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08/04/2017

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Noreen

Having survived two attempts and the sometimes hourly struggle of trying to keep the will to stay alive, I was heartened by your compassion, and sorrow for your loss. All I can offer in solace to you is sharing my experience in the hopes that it can bring you and others some peace.

Having survived, I will have to live with the shame and stigma my attempts cost me. From the medical and mental health professionals -- who treat those who attempt like criminals-- to family and friends who show more anger and blame for putting them through the worry and grief, surviving is a heavy burden. Those of us who fail in our attempts to alleviate crushing emotional, and in my case, physical pain from a traumatic accident, WE are the survivors. What I've tried to share with people in my life who know of my attempts is the anger and humiliation towards MYSELF for not having succeeded is my cross to bear. That, and the fact that I continue to suffer from the physical and emotional pain that drove me in that direction makes surviving that much harder.

What most people fail to understand is that, at least in my case, my self love and wanting to protect myself from this ongoing misery was my motivation: not to hurt anyone else, although I knew that was inevitable. I wasn't lashing out or trying to punish anyone, nor was I acting on any kind of self-hate. The opposite. I was trying to put myself out of my own misery, the way I would humanely treat my beloved dog if I knew she was suffering so. And so the concept that is thrust on me is that I "tried to hurt myself", is so wrong in my eyes. I loved life until my tragedies hit me, and there were many. Only my psychiatrist, when looking at the totality of my suffering understood when I told him my attempts seemed out of love for myself, that I would never expect anyone I loved to keep pushing through agony they were just so tired of dealing with.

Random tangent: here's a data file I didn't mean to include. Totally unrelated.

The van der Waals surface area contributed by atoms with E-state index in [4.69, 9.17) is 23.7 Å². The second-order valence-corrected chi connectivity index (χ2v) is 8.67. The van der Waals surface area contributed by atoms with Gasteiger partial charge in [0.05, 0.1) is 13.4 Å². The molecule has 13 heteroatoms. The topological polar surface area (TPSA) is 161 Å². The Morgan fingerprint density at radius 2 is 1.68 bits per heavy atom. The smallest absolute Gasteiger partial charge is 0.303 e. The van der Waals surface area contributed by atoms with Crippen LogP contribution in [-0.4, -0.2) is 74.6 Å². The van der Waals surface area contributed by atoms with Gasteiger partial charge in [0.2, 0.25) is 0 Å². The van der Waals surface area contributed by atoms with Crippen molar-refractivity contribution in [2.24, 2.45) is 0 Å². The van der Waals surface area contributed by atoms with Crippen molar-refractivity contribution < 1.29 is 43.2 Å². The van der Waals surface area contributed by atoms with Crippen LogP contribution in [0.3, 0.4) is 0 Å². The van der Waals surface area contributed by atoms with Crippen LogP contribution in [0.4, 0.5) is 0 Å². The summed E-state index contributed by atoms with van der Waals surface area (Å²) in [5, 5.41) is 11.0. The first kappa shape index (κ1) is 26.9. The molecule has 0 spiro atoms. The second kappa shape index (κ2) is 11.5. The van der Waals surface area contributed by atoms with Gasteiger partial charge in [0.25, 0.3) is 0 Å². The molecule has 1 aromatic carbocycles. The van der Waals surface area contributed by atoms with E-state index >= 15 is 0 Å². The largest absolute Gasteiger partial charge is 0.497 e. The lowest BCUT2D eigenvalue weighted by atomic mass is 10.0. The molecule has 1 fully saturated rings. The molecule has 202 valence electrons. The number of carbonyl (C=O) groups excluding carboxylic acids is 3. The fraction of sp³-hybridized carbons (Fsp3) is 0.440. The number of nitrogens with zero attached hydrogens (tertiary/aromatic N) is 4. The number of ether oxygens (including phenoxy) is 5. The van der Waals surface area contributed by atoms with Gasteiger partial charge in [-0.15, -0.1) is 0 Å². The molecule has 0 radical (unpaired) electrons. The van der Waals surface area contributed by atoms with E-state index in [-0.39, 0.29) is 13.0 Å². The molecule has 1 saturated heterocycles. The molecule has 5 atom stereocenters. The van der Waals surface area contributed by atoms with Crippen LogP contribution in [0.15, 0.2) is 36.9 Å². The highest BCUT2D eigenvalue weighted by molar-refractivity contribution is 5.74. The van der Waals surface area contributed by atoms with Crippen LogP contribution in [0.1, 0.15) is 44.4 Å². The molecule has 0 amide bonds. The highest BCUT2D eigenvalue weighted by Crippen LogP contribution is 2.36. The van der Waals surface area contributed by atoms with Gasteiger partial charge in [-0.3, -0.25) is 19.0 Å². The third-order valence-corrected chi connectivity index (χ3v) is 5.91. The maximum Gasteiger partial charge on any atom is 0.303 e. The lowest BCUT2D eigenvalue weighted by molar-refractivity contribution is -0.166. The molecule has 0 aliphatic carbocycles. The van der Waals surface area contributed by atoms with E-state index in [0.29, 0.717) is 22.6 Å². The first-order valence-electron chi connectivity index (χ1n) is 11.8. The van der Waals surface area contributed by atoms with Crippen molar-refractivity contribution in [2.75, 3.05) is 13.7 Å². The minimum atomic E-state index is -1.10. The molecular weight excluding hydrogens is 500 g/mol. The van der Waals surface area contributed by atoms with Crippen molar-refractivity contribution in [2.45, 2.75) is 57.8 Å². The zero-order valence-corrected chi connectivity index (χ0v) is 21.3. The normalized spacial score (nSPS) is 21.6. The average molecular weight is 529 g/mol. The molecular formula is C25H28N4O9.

Emotional pain is not as easily explained. Im a trained clinical social worker and though I understood the diagnoses and clinical aspects to depression, nothing in my 54 years or my training could have prepared me for living with the crushing pain of depression that came as a result of years of physical pain and what else I lost because of it: my job, my marriage, friendships and the ability to do most things that gave me joy, because my physical pain prevented it.

But I now know that the emotional pain alone could have driven me to take my life, to close the door, finally, on all that anguish. So my only consoling thoughts for loved ones who have lost someone to suicide is that your loved one is no longer suffering. You may never understand the depths of their suffering. And you can only ease yours by trying to comprehend that perspective, because you may never have answers as to the "why".

Dew

This is so true - I did not know what my brother was going through and said all the wrong things and I lost him. I should have shown him more compassion and that is so hard to live with. Your words are very wise.xx

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